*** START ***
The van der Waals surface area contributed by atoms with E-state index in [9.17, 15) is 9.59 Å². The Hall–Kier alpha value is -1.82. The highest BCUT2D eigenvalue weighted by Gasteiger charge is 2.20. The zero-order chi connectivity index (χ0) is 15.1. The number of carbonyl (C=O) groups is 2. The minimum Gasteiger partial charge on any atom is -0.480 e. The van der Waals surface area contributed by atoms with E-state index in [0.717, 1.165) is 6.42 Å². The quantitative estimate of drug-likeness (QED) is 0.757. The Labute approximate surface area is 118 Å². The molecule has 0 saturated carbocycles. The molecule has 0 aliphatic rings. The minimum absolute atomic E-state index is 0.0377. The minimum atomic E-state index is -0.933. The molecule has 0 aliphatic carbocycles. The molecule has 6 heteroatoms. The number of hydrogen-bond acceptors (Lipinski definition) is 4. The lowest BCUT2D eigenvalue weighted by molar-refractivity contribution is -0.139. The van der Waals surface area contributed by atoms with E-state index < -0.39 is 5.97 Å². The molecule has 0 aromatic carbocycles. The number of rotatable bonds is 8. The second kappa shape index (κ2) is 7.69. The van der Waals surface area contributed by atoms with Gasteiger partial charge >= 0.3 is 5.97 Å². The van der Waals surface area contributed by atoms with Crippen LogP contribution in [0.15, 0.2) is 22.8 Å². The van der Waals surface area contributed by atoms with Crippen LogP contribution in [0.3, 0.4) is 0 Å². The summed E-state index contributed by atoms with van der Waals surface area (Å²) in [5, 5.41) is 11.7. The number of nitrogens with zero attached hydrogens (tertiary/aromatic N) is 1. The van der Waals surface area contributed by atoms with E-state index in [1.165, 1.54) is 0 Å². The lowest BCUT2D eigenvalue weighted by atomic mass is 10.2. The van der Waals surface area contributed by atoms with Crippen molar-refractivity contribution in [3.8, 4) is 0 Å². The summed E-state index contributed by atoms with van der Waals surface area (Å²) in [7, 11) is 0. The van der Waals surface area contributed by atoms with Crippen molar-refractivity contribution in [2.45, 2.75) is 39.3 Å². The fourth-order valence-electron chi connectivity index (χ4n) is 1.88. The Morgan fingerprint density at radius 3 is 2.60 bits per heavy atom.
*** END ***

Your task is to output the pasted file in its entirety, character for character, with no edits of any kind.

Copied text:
The van der Waals surface area contributed by atoms with E-state index in [9.17, 15) is 9.59 Å². The Hall–Kier alpha value is -1.82. The highest BCUT2D eigenvalue weighted by Gasteiger charge is 2.20. The zero-order chi connectivity index (χ0) is 15.1. The number of carbonyl (C=O) groups is 2. The minimum Gasteiger partial charge on any atom is -0.480 e. The van der Waals surface area contributed by atoms with E-state index in [0.717, 1.165) is 6.42 Å². The quantitative estimate of drug-likeness (QED) is 0.757. The Labute approximate surface area is 118 Å². The molecule has 0 saturated carbocycles. The molecule has 0 aliphatic rings. The minimum absolute atomic E-state index is 0.0377. The minimum atomic E-state index is -0.933. The molecule has 0 aliphatic carbocycles. The molecule has 6 heteroatoms. The number of hydrogen-bond acceptors (Lipinski definition) is 4. The lowest BCUT2D eigenvalue weighted by molar-refractivity contribution is -0.139. The van der Waals surface area contributed by atoms with E-state index < -0.39 is 5.97 Å². The molecule has 0 aromatic carbocycles. The number of rotatable bonds is 8. The second kappa shape index (κ2) is 7.69. The van der Waals surface area contributed by atoms with Gasteiger partial charge >= 0.3 is 5.97 Å². The van der Waals surface area contributed by atoms with Crippen LogP contribution in [0.15, 0.2) is 22.8 Å². The van der Waals surface area contributed by atoms with Crippen LogP contribution in [0.3, 0.4) is 0 Å². The summed E-state index contributed by atoms with van der Waals surface area (Å²) in [5, 5.41) is 11.7. The number of nitrogens with zero attached hydrogens (tertiary/aromatic N) is 1. The van der Waals surface area contributed by atoms with E-state index in [1.165, 1.54) is 0 Å². The lowest BCUT2D eigenvalue weighted by atomic mass is 10.2. The van der Waals surface area contributed by atoms with Crippen molar-refractivity contribution in [3.8, 4) is 0 Å². The summed E-state index contributed by atoms with van der Waals surface area (Å²) in [7, 11) is 0. The van der Waals surface area contributed by atoms with Crippen molar-refractivity contribution in [2.45, 2.75) is 39.3 Å². The fourth-order valence-electron chi connectivity index (χ4n) is 1.88. The Morgan fingerprint density at radius 3 is 2.60 bits per heavy atom.